The things you learn when you farm news for pharmaceutical companies: Sunday is the 50th anniversary of FDA approval of the birth-control pill. (What? You say it’s in USA Today? Well, I saw that days ago.)
I also saw this about the same time. It’s an essay by Jonathan Rauch in the National Journal, which sets out to explain the seeming paradox of blue-state divorce rates — they’re the lowest in the nation — and ends up explaining a lot more about the so-called culture war. It does it without resorting to the usual accusatory and/or defensive language. And while you may have a different take on it, to my mind the nut graf was this:
For generations, American family life was premised on two facts. First, sex makes babies. Second, low-skilled men, if they apply themselves, can expect to get a job, make a living, and support a family.
It’s the third sentence that interests me, because it’s a truth that gets overlooked too often, especially by the chattering classes, because it doesn’t apply to them. But it’s at the heart of everything, and it boils down to this: The social contract is broken. The old deal used to be that if you had a great idea, you could get rich, but if all you could was work hard — and there was no shame in being nothing but a hard worker — you could still make a living, and that living could support your family. Not so much anymore.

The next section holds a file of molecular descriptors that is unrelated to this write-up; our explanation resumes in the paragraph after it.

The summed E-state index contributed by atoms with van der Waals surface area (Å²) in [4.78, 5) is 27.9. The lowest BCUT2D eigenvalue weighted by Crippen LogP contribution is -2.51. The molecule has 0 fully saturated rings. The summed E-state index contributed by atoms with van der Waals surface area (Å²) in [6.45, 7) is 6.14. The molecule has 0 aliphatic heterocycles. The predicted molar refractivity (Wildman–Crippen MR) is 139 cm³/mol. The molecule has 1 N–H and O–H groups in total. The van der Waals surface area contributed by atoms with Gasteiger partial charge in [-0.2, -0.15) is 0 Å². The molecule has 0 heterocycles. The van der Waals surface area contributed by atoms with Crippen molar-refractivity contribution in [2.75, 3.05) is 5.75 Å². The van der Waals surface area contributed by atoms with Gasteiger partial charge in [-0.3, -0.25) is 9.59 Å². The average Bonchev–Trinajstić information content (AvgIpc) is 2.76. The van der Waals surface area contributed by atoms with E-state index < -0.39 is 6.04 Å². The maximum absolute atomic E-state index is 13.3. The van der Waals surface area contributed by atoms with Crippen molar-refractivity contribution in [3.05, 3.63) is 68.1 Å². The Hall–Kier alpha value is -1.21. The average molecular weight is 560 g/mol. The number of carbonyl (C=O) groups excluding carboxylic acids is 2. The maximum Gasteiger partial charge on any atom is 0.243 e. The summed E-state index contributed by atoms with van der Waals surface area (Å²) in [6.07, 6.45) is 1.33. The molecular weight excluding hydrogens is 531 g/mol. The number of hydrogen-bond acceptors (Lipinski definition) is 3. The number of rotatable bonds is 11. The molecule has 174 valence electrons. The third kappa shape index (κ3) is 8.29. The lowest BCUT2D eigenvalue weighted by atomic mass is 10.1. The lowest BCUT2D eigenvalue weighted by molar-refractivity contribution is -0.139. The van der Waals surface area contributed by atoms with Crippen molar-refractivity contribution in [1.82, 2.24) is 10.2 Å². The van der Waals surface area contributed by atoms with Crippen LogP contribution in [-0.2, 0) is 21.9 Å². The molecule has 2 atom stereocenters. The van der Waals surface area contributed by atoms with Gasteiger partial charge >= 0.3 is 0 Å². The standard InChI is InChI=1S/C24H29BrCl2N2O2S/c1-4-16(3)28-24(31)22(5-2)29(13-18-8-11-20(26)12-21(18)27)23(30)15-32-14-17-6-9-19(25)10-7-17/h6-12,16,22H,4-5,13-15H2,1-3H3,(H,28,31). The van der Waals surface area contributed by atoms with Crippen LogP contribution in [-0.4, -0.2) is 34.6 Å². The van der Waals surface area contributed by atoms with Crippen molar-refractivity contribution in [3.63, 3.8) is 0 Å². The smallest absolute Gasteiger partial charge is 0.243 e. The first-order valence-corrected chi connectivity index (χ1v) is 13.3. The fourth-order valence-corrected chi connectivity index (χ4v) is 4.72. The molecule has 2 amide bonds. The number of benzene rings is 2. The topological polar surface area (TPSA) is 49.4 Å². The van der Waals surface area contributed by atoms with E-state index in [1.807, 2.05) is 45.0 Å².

But that’s not really what the essay is about. It’s about the two things that upended the apple cart — the global information economy and the birth-control pill — and how two groups of Americans, which you can call red and blue for lack of a better term — have dealt with it. It’s not perfect as social theory — it ignores religion, for the most part — but it gets the big things right, and it’s not a terribly long read.
And that is all I can leave you with today. I’m still midway through my food prep, and I have a meeting, a doctor’s appointment, a happy hour and a middle-school dance to fit in around a trip to Costco for the dessert. Sorry, Laura — while bread pudding is a splendid idea for dessert (and shows your growing NOLA attachment — it’s going to be a big mess of cookies made by someone else. At least that’s if the traditional wrap dessert in our little crew (PIE, GLORIOUS PIE) is going to happen.
Have a great weekend.